08:10:01 AM    214152  20334860     98.96    109728   7055032
08:20:01 AM    209920  20339092     98.98     21268   7056184
08:32:50 AM     86176  20462836     99.58      8240   7040608
08:40:02 AM   1157520  19391492     94.37     79096   7012752
08:50:01 AM   1523808  19025204     92.58    158044   7095076
09:00:01 AM    775916  19773096     96.22    187108   7116308
09:10:01 AM    430100  20118912     97.91    218716   7129248
09:20:01 AM    159700  20389312     99.22    239460   7124080
09:30:02 AM    265184  20283828     98.71    126508   7090432
10:41:54 AM     78588  20470424     99.62      4092   6962732  <--
10:50:01 AM   4787684  15761328     76.70     77400   6878012  <--
11:00:01 AM   2636892  17912120     87.17    143780   6990176
11:10:01 AM   1471236  19077776     92.84    186540   7041712

This tells us that there is a correlation between this CPU usage and the increase in free memory. If free memory goes from 78MB to 4.7GB, then the paging and swapping daemons must be working very hard. Of course, releasing 4.7GB of memory to the free pool will sharply increase paging/swapping activity, leading to massive increase in kernel
mode CPU usage. This can lead to massive kernel mode CPU usage.

Most likely, much of SGA pages also can be paged out, since SGA is not locked in memory.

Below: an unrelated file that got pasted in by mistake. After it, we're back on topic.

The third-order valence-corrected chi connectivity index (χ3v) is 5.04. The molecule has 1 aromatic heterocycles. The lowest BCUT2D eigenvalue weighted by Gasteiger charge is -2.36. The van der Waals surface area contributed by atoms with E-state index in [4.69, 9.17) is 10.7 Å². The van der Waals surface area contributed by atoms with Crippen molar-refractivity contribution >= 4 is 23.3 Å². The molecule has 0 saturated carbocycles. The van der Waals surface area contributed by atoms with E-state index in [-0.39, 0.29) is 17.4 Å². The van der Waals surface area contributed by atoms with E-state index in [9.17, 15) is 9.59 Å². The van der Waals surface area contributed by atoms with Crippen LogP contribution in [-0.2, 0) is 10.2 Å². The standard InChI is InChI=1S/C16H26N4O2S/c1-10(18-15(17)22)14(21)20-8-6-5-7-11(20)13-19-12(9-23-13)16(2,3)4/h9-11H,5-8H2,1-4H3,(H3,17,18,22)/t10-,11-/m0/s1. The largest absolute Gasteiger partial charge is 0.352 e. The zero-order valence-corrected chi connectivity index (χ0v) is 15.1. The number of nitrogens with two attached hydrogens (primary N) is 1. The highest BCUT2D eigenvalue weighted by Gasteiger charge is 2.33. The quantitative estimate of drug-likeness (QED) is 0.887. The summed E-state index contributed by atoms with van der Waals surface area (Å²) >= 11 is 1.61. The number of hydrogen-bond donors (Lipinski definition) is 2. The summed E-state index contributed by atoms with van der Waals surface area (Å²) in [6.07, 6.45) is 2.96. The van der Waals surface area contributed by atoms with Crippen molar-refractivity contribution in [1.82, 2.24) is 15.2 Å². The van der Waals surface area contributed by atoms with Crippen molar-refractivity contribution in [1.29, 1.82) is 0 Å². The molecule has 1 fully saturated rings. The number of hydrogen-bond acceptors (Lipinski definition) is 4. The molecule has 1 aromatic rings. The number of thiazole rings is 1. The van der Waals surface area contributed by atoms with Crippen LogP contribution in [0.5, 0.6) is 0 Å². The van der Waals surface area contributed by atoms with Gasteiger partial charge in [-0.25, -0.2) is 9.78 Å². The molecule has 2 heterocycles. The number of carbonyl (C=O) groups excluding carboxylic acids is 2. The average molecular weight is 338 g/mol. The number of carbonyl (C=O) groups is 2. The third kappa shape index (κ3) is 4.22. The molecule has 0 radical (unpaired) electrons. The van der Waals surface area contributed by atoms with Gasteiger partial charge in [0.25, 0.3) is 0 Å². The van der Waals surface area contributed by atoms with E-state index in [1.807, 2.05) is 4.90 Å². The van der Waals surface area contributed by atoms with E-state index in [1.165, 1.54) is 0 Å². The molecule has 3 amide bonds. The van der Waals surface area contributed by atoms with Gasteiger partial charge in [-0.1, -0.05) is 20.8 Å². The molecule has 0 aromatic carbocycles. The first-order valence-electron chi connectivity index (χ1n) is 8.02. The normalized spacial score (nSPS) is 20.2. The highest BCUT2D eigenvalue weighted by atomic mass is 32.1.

Memory breakdown

The client’s question was, if paging/swapping is indeed the issue, then what is using all my memory? It’s a 20GB server, SGA size is 10GB and no other application is running. It gets a few hundred connections at a time, and PGA_aggregated_target is set to 2GB. So why would it be suffering from memory starvation? If memory is the issue, how can there be 4.7GB of free memory at 10:50AM?

Recent OS architectures are designed to use all available memory. Therefore, paging daemons doesn’t wake up until free memory falls below a certain threshold. It’s possible for the free memory to drop near zero and then climb up quickly as the paging/swapping daemon starts to work harder and harder. This explains why free memory went down to 78MB and rose to 4.7GB 10 minutes later.

What is using my memory though? /proc/meminfo is useful in understanding that, and it shows that the pagetable size is 5GB. How interesting!

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Posted in Performance tuning | Tagged: , , , , , , , | 8 Comments »

Presentations at SIOUG and DOUG

Posted by Riyaj Shamsudeen on November 6, 2008

I recently traveled to Europe to present at a few conferences. The Slovenia Oracle User Group (SIOUG) conducted an Oracle conference in Portoroz, a port city in Adriatic Sea.

Thanks to my friend Joze Senegacnik, I had wonderful time in Slovenia. We also visited the city of Venice while we were there. Of course, we all knew that Venice is the city of bridges—over a hundred small islands connected by bridges. But visiting Venice in person had a dramatic effect on us. We were mesmerized by the beauty, culture, and architecture, in particular the Basilica of St.Mark. Venice is indeed the Queen of the Adriatic.

Back to reality. I presented a few papers for the Dallas Oracle Users Group (DOUG) for their October tech meeting too. All these papers can be accessed following these links:

1. Performance specific new features in 11g

2. Battle of the nodes: RAC Performance myths

3. Cost Based Query Transformations

4. Performance tuning: Scientific approach to bottleneck identification

Also, if you are planning to attend the UKOUG Conference & Exhibition in December, please attend my presentation on “Cost based query transformation” on Thursday of that week.

Posted in Presentations | Tagged: , , , , | 4 Comments »